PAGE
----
• We have a family code word in case of – God forbid- a kidnapping. If the bad guy calling for ransom does not know it, we know it is a fake. This is a risky strategy, but it is better to have it than not. We had to use this tactic once and I am darn glad we had implemented it, otherwise we would have fallen for it. Those guys had well-honed skills.
  • We shred all our documents before we throw them in the trash.
  • Most of our bank and credit card info is electronic now and we have secure machines from which we access our banks through the Internet. These machines are different from the ones used for Facebook, Netflix, e-mails and web surfing.
  • We never use ATM´s at night, even if they are in safer parts of town. In fact, we avoid using them as much as possible.
  • Our wallets only have the bare minimal items, just one ID and just one credit card. If you can do it, carry an ID that does not show sensitive personal information. Sometimes this is difficult to do. Our local DMV started giving the option to get a driver’s license that does not show your address on it.
  • Insurance documents in our cars have our address blacked out.
  • We never keep or store anything other than essential items in our cars in case they are hijacked.
  • EVERYBODY that drives in our family knows what to do in case of a car hijack: never look the criminal in the eye, never offer any resistance and NEVER get inside the car even if they threaten to shoot you.  Your odds of surviving are better if you run away, even at the risk of being shot.
  • All our family members (even the youngest one) know how to safely handle a gun and how to use it if it becomes necessary.  In Mexico, you can legally own a pistol up to a .38 caliber for personal protection at home or sport shooting at a licensed shooting range.  You also have to be a member of a hunting club. However, ordinary citizens are not allowed to carry it with them or in their cars unless it is unloaded and you are traveling to or from the shooting range. My kids have fired .45 caliber semi-automatics at a range in the USA.   But in Mexico, .45 and 9 millimeter calibers are for the exclusive use of the armed forces. And although many view this differently in the USA, here it is not necessarily a good idea to carry a gun in your car for protection. First of all it is illegal and will get you in serious trouble with the law, and if you become a victim of carjacking the bad guys who usually carry assault rifles can confuse you with a member of a rival group. This is a sure death sentence. 

It is important to keep in mind that even if some of the crimes shown in the news are horrific, most of the victims are criminals. According to statistics from the American Chamber of Commerce in Mexico, 90% of the victims of murder are cartel members, 7% are law enforcement personnel and 3% are civilians. Monterrey is still safer than many large cities in the USA, like Detroit, Memphis, New Orleans and Orlando when comparing number of serious crimes/100,000 people.

I certainly hope that things will improve.  You can see that the performance metrics are heading in the right direction, but I am sure they will never get to the low levels of yesteryear. Nevertheless, Monterrey and Mexico, as a whole, is a fantastic place to do business, live and raise your family.  You just need to be conscious that you live in a city that is home to more than 5 million people, and that the overwhelming majority are law abiding citizens that just want to work, live, grow and enjoy their families. The current authorities and Mexican citizens are doing much better at trying to resolve this multifaceted challenge.  We know that it can only be improved if all stake holders get involved and do their part. It will take time, but there is a very tangible effort being made by society at large to improve life and opportunities for everybody. Nowadays in Mexico, apathy towards societal issues is no longer an option. We have learned that if people keep silent, unaware or uninvolved, problems don’t go away.  This is a big part of what got us where we are now.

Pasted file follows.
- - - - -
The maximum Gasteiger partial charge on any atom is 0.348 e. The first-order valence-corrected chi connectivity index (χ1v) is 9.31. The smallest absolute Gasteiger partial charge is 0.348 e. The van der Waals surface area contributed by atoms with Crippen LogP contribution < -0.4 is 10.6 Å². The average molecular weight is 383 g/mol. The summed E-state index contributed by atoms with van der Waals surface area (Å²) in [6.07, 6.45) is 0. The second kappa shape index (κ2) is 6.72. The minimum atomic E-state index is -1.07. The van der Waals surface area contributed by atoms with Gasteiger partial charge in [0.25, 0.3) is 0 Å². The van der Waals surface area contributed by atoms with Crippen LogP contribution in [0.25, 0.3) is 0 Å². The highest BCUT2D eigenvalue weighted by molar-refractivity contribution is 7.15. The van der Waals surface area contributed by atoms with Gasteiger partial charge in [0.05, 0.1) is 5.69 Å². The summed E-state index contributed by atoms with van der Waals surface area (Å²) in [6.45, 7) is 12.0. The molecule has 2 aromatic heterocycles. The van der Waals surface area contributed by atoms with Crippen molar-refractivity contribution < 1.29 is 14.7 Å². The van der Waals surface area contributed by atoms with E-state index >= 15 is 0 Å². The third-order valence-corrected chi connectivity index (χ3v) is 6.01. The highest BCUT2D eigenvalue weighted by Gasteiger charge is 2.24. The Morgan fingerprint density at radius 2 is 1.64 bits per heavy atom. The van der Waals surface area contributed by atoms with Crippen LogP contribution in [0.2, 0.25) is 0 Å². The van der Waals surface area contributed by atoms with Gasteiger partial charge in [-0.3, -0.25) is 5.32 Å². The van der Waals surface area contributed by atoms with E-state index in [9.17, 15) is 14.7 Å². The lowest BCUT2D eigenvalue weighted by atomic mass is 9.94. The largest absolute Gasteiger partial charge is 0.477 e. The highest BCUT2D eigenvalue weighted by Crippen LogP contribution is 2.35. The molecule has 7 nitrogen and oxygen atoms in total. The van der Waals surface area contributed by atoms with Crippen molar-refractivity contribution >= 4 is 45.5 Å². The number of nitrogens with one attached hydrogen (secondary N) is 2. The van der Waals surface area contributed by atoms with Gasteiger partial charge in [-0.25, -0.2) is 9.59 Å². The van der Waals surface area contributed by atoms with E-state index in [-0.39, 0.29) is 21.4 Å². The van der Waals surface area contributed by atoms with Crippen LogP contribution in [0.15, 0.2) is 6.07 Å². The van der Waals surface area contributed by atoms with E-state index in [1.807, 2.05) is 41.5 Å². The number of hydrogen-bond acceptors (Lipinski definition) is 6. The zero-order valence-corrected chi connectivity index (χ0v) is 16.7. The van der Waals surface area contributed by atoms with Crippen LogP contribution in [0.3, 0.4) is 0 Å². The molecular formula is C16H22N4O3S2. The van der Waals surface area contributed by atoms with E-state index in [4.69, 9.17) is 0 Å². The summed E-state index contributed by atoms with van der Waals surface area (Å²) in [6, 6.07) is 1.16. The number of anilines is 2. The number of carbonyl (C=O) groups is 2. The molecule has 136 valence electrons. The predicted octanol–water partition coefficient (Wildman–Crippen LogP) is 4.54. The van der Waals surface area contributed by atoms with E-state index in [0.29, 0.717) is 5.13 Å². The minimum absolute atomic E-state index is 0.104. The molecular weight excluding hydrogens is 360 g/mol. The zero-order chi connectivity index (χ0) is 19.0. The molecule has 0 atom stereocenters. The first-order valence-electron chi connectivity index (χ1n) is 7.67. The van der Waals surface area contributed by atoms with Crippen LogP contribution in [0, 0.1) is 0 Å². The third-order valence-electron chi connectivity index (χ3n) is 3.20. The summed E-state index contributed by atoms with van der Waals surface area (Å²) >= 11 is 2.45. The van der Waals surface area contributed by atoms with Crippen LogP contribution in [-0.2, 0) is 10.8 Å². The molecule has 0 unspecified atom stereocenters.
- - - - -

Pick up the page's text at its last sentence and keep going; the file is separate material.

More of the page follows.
By :A. Regio

This article first appeared on Ed That Matters.

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Todd Sepulveda

I'm the owner/editor of Prepper Website, a DAILY preparedness aggregator that links to the best preparedness articles on the internet. I'm also a public school administrator and a pastor. My personal blog is Ed That Matters, where I write about preparedness and from time to time, education. Connect with me on one of my social media outlets below.

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3 thoughts on “SECURITY ISSUES IN MEXICO – A FAMILY PERSPECTIVE

  1. Derek

    Monterrey is one of my favorite cities in Mexico. I love Cabrito!

    I worked as a project manager for a US firm and had a few projects where I had to travel all over Mexico. The regular folks there were very friendly and very proud of their country.

    But I also had rules for my project teams (esp the gringos). Buddy system was #1. Do’t go off by yourself, even going next door to the 7/11. Use our hired driver, never use the taxis (the taxis inside the airport are good, but not the random ones on the street)

    Glad to here things are improving and cant wait to visit “los Ciudad de las montañas”

  2. Mary

    I have relatives that live in Monterrey, and I went there in 1989 for a wedding. My relatives share your story, and it makes me so sad that the few criminals ruin it for the good people. I had such a wonderful time visiting there. But my relatives suggested that now is not a good time to revisit them. Thank you for your tips, I fear we will need them very soon in my community as well.